7 Easy Hacks for a More Eco Friendly House

eco friendly house

If you’re concerned about the negative impact that our modern life has on the environment, you’ve probably already taken steps to lessen your carbon footprint.

Things like bringing your own reusable grocery bags, buying a hybrid car, keeping your showers on the short side to save water, and composting your kitchen scraps, are all great ways to give back to Mother Earth.

What’s more, steps like these generally go easy on your budget, as well. Win-win! Are you interested in learning more cool hacks to create an eco-friendly house? Read on for seven next-level ideas.

7 Hacks To Make Your House Eco-Friendly

You probably already know the importance of buying Energy Star-certified appliances, setting your HVAC system on a timer, and switching to CFL light bulbs. That’s why we’ve focused on lesser-known hacks that benefit the environment.

1. Make Your Own Cleaning Products

The next time you use up that all-purpose cleaner or stain remover, don’t just throw the spray bottle into your recycling bin and buy another. Instead, save the bottle and make your own replacement.

If you have white vinegar and baking soda in your cupboards, you are already equipped to clean your home. Add in a few drops of essential oil to boost the cleaning properties and/or make your home smell great.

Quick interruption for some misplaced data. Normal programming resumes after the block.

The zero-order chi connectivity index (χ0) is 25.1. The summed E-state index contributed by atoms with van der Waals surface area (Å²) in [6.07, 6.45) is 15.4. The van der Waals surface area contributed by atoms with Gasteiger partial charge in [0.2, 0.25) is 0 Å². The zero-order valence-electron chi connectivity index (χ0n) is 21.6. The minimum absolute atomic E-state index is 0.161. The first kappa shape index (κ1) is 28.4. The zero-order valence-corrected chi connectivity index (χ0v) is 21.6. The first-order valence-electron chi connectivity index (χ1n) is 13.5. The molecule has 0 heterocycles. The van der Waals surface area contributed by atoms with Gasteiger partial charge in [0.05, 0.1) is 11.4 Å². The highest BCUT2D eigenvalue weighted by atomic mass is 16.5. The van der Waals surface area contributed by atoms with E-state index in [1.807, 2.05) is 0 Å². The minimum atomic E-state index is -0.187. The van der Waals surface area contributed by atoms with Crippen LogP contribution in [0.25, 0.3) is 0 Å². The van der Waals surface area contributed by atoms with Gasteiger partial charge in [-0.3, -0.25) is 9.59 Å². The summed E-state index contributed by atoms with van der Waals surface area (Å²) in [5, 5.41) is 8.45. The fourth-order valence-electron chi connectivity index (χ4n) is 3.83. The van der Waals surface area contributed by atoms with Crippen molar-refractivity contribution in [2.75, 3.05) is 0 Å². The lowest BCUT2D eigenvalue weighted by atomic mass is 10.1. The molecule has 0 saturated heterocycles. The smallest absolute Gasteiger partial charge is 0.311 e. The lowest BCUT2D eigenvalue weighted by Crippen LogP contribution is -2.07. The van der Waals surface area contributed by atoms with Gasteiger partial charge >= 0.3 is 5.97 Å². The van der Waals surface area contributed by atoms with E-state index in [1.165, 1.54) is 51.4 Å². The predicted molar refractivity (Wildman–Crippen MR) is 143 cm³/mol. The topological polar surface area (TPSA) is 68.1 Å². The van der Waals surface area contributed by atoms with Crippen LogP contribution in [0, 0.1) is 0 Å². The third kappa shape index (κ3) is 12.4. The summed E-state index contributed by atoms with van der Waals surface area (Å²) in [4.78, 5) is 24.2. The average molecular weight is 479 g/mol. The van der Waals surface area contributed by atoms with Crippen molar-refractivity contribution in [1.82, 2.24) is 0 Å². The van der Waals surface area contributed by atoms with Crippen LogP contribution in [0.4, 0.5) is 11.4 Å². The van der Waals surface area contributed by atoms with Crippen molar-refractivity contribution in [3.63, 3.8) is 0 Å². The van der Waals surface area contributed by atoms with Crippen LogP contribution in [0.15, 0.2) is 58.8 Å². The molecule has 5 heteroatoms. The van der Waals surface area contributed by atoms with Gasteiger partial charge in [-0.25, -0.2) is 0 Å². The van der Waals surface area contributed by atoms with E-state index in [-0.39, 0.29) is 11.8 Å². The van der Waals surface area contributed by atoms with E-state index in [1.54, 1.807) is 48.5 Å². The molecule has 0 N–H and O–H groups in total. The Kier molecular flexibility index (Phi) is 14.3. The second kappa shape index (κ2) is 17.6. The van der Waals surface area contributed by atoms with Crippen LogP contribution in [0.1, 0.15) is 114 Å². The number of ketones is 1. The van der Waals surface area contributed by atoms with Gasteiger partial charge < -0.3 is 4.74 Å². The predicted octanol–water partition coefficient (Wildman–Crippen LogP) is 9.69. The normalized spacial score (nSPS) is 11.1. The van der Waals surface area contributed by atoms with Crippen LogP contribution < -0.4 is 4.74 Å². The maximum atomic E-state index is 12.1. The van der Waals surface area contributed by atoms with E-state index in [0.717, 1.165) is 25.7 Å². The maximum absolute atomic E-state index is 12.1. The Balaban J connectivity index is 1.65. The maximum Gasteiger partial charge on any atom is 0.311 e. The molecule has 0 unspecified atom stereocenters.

Already make your own all-purpose spray cleaner or window cleaner? Good for you! Now step up your game by making dishwasher detergent tabs, laundry detergent, air freshener, or fabric softener.

These products will work just as well, if not better than, their commercial counterparts. And they will cost you just pennies on the dollar!

2. Do Away With Single-Use Kitchen Items

Unless you’re already committed to a super-green lifestyle, chances are your kitchen is the most eco-unfriendly room in your house. Luckily, it’s also incredibly easy to eliminate single-use products.

Whenever you use a paper towel or length of cling wrap, ask yourself if you can do without it. Store food in glass containers like mason jars or pyrex bowls. Try reusable alternatives to foil and plastic wrap.

Take your own mesh produce bags to the store instead of using the plastic ones provided. Ditch disposable straws and sandwich bags. If you use plastic storage bags, rinse them out and reuse them.

3. Use it Up, Wear It Out

Ever heard the expression “use it up, wear it out, make it do, or do without”? It dates back to World War I, but really became words to live by during the Depression and WWII.

Today, a new generation of frugal and eco-conscious homemakers have adopted this time-honored motto, in part as a response to the planned obsolescence that characterizes our consumer culture.

Cut up worn or stained clothing to use as rags. Repurpose food jars and tins to store small items. Learn how to fix small appliances rather than buying new ones. Buy clothes secondhand, either from a thrift store, eBay, or online consignment shops like ThreadUp.

In short, get into the habit of asking yourself if the item you’re about to discard could have another use. It might feel miserly at first, but pretty soon you’ll be challenging yourself to come up with creative new ways to give things a second life.

4. Consider Solar Solutions